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European Union

A new EU regulation has been introduced with the stated objectives of improving the efficiency and effectiveness of insolvency proceedings with a cross-border element and avoiding the incentive for parties to transfer assets or proceedings within the EU in an attempt to forum-shop. The new regulation, Council Regulation (EC) No 1346/2000 on Insolvency Proceedings Within the EU (except Denmark), came into force on May 31 2002.

Given that insolvencies with an international character are becoming increasingly common, this regulation is an important step towards addressing the expensive, sometimes unworkable and often lengthy procedures previously used. Although it has no retrospective effect, the regulation takes direct effect as domestic law, and aims to provide a standard set of rules governing the jurisdiction for commencing insolvency proceedings, the recognition of related judgments and the applicable law.

Annexes A and B to the regulation set out the various particular proceedings within national jurisdictions to which it applies – broadly defined as "collective insolvency proceedings which entail the partial or total divestment of a debtor and the appointment of a liquidator". The scope of the regulation requires divestment, and the intervention of a third party (practitioner) before it applies.

The dual-annex structure was the result of a compromise between the two schools of thought which gained currency during the negotiations: universality and territoriality. The regulation envisages two generic types of proceedings: main (annex A) and secondary or territorial (annex B) proceedings.

Main proceedings are universal in their effect, and are proceedings brought in the "centre of a debtor's main interests" which – in order for the Regulation to apply at all – must be located in the EU. "Centre of main interest" is not specifically defined, but in the case of companies, this is taken to be the registered office unless the contrary is proved.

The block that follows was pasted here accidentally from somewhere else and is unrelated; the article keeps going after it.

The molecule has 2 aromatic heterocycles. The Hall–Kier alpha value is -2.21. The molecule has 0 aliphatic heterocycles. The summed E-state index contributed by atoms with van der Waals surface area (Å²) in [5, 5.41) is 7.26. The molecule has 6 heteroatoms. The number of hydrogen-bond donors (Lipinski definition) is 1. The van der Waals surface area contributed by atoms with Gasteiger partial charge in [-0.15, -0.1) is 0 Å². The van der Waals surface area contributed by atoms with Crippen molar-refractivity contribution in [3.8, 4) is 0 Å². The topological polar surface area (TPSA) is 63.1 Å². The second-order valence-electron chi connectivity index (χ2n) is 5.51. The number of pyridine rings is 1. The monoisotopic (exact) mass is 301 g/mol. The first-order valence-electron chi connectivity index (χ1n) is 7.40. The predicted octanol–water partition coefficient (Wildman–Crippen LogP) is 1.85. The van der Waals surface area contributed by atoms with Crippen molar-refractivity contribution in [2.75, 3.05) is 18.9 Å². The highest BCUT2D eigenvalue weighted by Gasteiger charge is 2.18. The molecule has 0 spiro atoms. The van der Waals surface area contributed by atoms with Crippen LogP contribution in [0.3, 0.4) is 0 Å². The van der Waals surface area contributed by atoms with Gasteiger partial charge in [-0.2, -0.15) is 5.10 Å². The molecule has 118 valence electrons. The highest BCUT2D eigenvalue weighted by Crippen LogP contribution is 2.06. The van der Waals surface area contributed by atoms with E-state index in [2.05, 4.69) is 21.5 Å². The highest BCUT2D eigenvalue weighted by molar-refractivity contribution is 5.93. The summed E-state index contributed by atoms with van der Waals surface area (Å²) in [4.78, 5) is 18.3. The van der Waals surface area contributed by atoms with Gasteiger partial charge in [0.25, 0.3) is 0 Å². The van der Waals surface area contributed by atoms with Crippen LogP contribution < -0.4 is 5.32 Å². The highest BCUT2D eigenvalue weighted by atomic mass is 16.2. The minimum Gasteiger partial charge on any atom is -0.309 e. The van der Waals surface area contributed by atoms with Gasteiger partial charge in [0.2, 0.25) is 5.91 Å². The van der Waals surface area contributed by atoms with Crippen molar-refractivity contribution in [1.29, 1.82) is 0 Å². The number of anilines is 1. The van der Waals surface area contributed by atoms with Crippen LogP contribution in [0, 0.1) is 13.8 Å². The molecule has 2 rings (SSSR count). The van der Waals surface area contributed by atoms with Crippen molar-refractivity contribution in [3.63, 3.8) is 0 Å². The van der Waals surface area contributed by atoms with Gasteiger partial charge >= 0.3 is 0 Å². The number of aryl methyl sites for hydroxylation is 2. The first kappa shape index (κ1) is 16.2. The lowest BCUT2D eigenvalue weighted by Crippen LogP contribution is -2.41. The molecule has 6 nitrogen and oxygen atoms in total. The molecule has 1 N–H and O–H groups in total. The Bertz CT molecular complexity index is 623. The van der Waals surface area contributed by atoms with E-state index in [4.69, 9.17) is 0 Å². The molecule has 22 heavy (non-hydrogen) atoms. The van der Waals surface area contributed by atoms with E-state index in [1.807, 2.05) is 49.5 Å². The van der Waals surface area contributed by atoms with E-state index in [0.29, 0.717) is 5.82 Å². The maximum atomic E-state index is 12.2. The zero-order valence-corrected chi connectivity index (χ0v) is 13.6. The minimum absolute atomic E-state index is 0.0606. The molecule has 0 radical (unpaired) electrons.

Secondary territorial proceedings are proceedings brought in another member state where the debtor has an establishment (defined as "any place of operations where the debtor carries out a non-transitory economic activity with human means and goods"). Secondary proceedings are limited in scope to assets located in the member state where those proceedings are brought (the so-called opening state); they can generally only follow primary proceedings (except in limited circumstances); and they must be of such a nature as to culminate in a winding-up.

In conducting the proceedings, the liquidator (or court) is required to send an individual notice containing the required information to each foreign creditor known to him or her, immediately after the opening of proceedings. This notice must be drafted in an official language of the state where proceedings are commenced, and should bear a standard heading in all the official languages of the institutions of the EU.

In respect of the applicable law, the general position is that it is determined by the forum where proceedings are commenced. The conduct of the proceedings is therefore governed by the domestic law of the relevant member state, subject to the exceptions to "protect the legitimate expectations and the certainty of transactions in member states". Significant among these exceptions are, among others, third party rights in rem, rights of set-off, reservation of title, employment contracts and pending litigation.

One crucial development is the automatic recognition of foreign insolvency proceedings. Under the regulation, the legal effects of main proceedings must be recognized in all other member states "with no further formalities", and the status of the insolvency practitioner appointed in the main proceedings must be recognized. It should be noted that this development, while significant, is limited: while recognition of a judgment requires no exequatur, enforcement of that judgment does, although the procedure is a simplified one. Nevertheless, the practitioner will be able to exercise his or her powers in other member states without the need for a further court order. Furthermore, the regulation requires insolvency practitioners to operate under a duty of cooperation and communication of information.

In general, the regulation anticipates substantive rules for the protection of creditors in order to guard against inequities, for example:

  1. equality of information;
  2. claims (especially with respect to language issues); and
  3. payments.

The regulation will have a considerable effect on the practice of insolvency within the EU. While enhancing coordination of the measures to be taken regarding an insolvent debtor's assets, the regulation does not seek to harmonize the substantive laws of the member states, even though this had been the original intention. However, it certainly does impose a new and more efficient modus operandi on practitioners under which the member states may engage and interact. The regulation is an important development, but much remains to be achieved in this area of law.

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